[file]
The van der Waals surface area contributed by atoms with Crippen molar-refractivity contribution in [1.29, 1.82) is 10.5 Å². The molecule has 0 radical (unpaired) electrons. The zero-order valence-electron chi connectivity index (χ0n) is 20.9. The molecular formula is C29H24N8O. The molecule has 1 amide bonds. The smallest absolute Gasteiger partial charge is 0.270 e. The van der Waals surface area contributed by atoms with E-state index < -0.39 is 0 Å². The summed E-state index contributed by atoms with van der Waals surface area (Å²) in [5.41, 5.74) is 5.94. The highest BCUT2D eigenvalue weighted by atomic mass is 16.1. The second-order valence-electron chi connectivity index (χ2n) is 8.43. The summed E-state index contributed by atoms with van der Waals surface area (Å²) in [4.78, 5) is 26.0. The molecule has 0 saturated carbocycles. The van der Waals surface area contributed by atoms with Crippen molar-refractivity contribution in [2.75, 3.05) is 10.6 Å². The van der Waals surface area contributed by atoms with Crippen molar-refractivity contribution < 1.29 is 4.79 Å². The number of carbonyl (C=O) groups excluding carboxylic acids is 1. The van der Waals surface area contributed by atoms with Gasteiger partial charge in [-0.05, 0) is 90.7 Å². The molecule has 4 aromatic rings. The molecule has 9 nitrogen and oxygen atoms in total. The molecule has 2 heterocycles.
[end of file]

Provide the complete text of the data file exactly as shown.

The van der Waals surface area contributed by atoms with Crippen molar-refractivity contribution in [1.29, 1.82) is 10.5 Å². The molecule has 0 radical (unpaired) electrons. The zero-order valence-electron chi connectivity index (χ0n) is 20.9. The molecular formula is C29H24N8O. The molecule has 1 amide bonds. The smallest absolute Gasteiger partial charge is 0.270 e. The van der Waals surface area contributed by atoms with E-state index < -0.39 is 0 Å². The summed E-state index contributed by atoms with van der Waals surface area (Å²) in [5.41, 5.74) is 5.94. The highest BCUT2D eigenvalue weighted by atomic mass is 16.1. The second-order valence-electron chi connectivity index (χ2n) is 8.43. The summed E-state index contributed by atoms with van der Waals surface area (Å²) in [4.78, 5) is 26.0. The molecule has 0 saturated carbocycles. The van der Waals surface area contributed by atoms with Crippen molar-refractivity contribution in [2.75, 3.05) is 10.6 Å². The van der Waals surface area contributed by atoms with Crippen molar-refractivity contribution < 1.29 is 4.79 Å². The number of carbonyl (C=O) groups excluding carboxylic acids is 1. The van der Waals surface area contributed by atoms with Gasteiger partial charge in [-0.05, 0) is 90.7 Å². The molecule has 4 aromatic rings. The molecule has 9 nitrogen and oxygen atoms in total. The molecule has 2 heterocycles.